I was thinking about this too over the last couple of days, in the specific context of format string attacks. I concluded that doing it well probably required too much knowledge of C for just a lexical scanner (there'd be a lot of both false positives and false negatives with the best approaches I can come up with), but that some new warnings in gcc would do a much better job.

gcc already warns when you get the argument types to printf() wrong - other vague possibilities might be extending this to other format-string functions and warning about non-const format arguments.

Daniel Jacobowitz pointed out that this functionality already existed in the 'gcc' CVS tree, and Andreas replied:

Indeed it is already there. And indeed it produces too may false positives. See the discussion on security-audit. People were unsatisfied with it.

But there exist programs like PScan http://www.striker.ottawa.on.ca/~aland/pscan/ one could start out with and one could extend. One should also check if all the relevant signals are caught and if environment variables are cared for. How one does that I do not know now.

This is just C lexical scans now. Perl has some internal, pretty strict checking build in already. For test purposes one could activate that.

The discussion ended there.

7. Exim Versus The Latest 'libc': DB Incompatibility

2 Oct 2000 - 7 Oct 2000 (8 posts) Archive Link: "Still exim problem"

Summary By Steve Robbins

People: Fabio Massimo Di NittoHerbert XuMark BakerBrendan O'Dea

Fabio Massimo Di Nitto noticed a problem with exim after upgrading it to version 3.16-4:

This morning I got this error message:

/etc/cron.daily/exim:
Exim retry database in spool /var/spool/exim
Failed to open database file retry: Invalid argument
run-parts: /etc/cron.daily/exim exited with return code 1

How can I fix it????

According to Herbert Xu, the new version of exim " should delete/update all its database files since it is incompatible with them. " Mark Baker responded:

It isn't intended to be incompatible with them. As soon as anyone tells me where I can find a library that works with libdb 1.85 files, I'll link exim against it. There used to be one distributed with libc that did, but it isn't included in the latest libc; libdb2 doesn't although it does implement the 1.85 API.

If there really isn't any compatible library in debian any more, and this lack isn't just a temporary oversight, then I guess I'll have to make an exim package that deletes those databases when upgrading from an older version (they're only hints anyway, so it's OK to delete them).

Fabio then stopped exim, deleted the lockfiles in the /var/spool/exim/db directory, and restarted exim. He reported partial success:

even if exim find the correct files it's still reporting me each cron.daily execution this message:

/etc/cron.daily/exim:
Exim retry database in spool /var/spool/exim

Brendan noted that this message " appears to be produced unconditionally by exim_tidydb (see exim_tidydb.c, line 162). The program should probably be changed to be less verbose, or to output error messages on stderr so that the crontab entry may redirect stdout to /dev/null. " Meanwhile Mark also replied to Fabio, saying that he would " change the crontab entry so it redirects stdout to /dev/null (and check that any real errors go to stderr) "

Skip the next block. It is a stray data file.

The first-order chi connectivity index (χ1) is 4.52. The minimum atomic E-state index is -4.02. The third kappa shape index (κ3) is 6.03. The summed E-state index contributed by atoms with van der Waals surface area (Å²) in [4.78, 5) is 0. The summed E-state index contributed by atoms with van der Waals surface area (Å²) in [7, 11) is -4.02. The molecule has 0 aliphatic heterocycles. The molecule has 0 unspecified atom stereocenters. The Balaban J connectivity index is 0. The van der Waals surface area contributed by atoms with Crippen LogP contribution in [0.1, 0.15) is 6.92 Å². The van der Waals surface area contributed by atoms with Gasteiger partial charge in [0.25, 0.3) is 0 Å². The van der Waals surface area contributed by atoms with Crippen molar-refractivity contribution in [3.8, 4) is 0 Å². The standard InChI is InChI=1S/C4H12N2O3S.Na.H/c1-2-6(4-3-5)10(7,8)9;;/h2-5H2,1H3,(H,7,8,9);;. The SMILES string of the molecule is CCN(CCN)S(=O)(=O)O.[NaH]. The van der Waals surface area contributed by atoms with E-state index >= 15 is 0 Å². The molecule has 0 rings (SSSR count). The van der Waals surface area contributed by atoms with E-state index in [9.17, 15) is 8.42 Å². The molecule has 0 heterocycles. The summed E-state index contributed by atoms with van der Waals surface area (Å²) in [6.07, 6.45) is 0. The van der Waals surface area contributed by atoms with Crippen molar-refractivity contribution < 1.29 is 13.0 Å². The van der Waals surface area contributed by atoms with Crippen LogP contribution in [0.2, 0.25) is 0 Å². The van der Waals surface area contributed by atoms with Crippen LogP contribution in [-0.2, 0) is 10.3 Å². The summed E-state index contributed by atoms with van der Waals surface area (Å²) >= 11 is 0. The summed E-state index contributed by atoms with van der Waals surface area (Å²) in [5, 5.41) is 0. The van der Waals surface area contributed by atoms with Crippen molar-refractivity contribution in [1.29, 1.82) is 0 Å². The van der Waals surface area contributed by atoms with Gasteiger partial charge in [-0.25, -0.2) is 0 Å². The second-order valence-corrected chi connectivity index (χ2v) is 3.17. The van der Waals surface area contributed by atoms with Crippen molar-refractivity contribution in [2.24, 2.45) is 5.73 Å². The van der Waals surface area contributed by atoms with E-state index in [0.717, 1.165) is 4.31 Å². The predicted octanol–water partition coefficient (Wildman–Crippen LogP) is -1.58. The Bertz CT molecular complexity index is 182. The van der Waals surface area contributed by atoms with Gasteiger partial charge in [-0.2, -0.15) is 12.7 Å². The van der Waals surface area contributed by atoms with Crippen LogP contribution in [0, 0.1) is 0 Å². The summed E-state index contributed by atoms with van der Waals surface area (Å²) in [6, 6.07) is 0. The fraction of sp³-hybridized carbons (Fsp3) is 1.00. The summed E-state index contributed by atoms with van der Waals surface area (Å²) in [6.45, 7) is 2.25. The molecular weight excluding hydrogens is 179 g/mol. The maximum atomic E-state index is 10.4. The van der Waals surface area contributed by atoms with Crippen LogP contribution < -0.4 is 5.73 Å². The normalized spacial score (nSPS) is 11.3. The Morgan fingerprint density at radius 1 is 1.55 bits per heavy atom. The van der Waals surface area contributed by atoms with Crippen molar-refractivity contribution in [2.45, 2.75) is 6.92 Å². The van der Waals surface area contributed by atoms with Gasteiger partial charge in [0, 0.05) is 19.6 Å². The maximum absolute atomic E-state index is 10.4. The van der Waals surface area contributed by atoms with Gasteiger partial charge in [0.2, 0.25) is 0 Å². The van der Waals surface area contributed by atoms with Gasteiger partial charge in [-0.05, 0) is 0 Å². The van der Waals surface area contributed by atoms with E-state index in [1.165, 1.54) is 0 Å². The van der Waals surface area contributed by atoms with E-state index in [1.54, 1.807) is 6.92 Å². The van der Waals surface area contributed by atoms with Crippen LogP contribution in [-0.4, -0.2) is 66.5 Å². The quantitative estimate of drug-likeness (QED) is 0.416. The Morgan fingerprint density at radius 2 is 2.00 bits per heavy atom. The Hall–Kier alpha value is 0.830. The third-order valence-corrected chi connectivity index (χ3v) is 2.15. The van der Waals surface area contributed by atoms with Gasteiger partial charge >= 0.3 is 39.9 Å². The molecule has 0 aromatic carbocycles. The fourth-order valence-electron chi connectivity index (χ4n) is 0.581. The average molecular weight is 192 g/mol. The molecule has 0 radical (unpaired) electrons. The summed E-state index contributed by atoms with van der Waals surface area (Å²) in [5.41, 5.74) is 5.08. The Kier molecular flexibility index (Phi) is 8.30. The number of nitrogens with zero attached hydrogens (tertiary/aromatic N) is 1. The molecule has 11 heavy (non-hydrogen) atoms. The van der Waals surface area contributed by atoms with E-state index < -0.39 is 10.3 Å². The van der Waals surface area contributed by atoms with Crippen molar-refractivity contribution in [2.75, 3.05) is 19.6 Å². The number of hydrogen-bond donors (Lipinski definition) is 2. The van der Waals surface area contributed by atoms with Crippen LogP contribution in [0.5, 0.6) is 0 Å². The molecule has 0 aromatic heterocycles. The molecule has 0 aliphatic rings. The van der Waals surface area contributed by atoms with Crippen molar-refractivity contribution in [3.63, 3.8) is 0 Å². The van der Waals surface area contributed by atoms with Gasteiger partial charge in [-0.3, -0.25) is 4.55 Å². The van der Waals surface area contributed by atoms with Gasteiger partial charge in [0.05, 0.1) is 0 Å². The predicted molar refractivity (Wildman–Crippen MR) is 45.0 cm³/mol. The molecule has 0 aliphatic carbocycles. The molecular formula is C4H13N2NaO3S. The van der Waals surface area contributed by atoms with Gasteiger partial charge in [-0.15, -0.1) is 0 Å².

8. Living In 'unstable'

3 Oct 2000 - 6 Oct 2000 (13 posts) Archive Link: "When unstable breaks"

Summary By Zack Brown

People: Joost ClaessenJim Lynch

Joost Claessen pointed out that with the recent 'glibc' breakage in Woody, it might be a good idea that "when such a problem is noticed, the server goes in a state of "I don't give (some) package because something is messed up" until the problem is fixed? It would include modifying apt (and dpkg, am not sure) so that when someone tries to upgrade they know they should wait for a while? Not all people are subscribed to the mailing list so the "damage" is reduced to a minimum." Jim Lynch replied:

Such a freeze would represent a layer of protection not unlike the "stable/ unstable" dichotomy existing now. Suppose something breaks in the layer you propose... wanna add a third layer? will each layer represent a group of maintainers developing for people using the layer closer to the dist?

There is the bug tracking system... track that... read source code... read mailing lists... read ITPs and changelogs... read about intent on the part of the maintainer...

The discussion went back and forth for awhile, with some people suggesting various possibilities to avoid the most dangerous aspects of using the unstable version, and others pointing out that the unstable version was called unstable for a reason.

(ed. [Zack Brown] My own personal view is, it would be nice to have some "more safe" way to use the unstable branch, since that's where all the latest packages go; but at the same time that might end up taking folks away from really pounding on the unstable branch, reporting bugs, etc.; this could in turn slow down the release schedule. It seems to me that part of the point of the unstable branch is to benefit from all the eyes, gradually becoming more and more stable as bugs are found and fixed. This seems to be in fundamental opposition to finding a way for the unstable branch to be used as if it were the stable branch.)

 

 

 

 

 

 

Sharon And Joy
 

Kernel Traffic is grateful to be developed on a computer donated by Professor Greg Benson and Professor Allan Cruse in the Department of Computer Science at the University of San Francisco. This is the same department that invented FlashMob Computing. Kernel Traffic is hosted by the generous folks at kernel.org. All pages on this site are copyright their original authors, and distributed under the terms of the GNU General Public License version 2.0.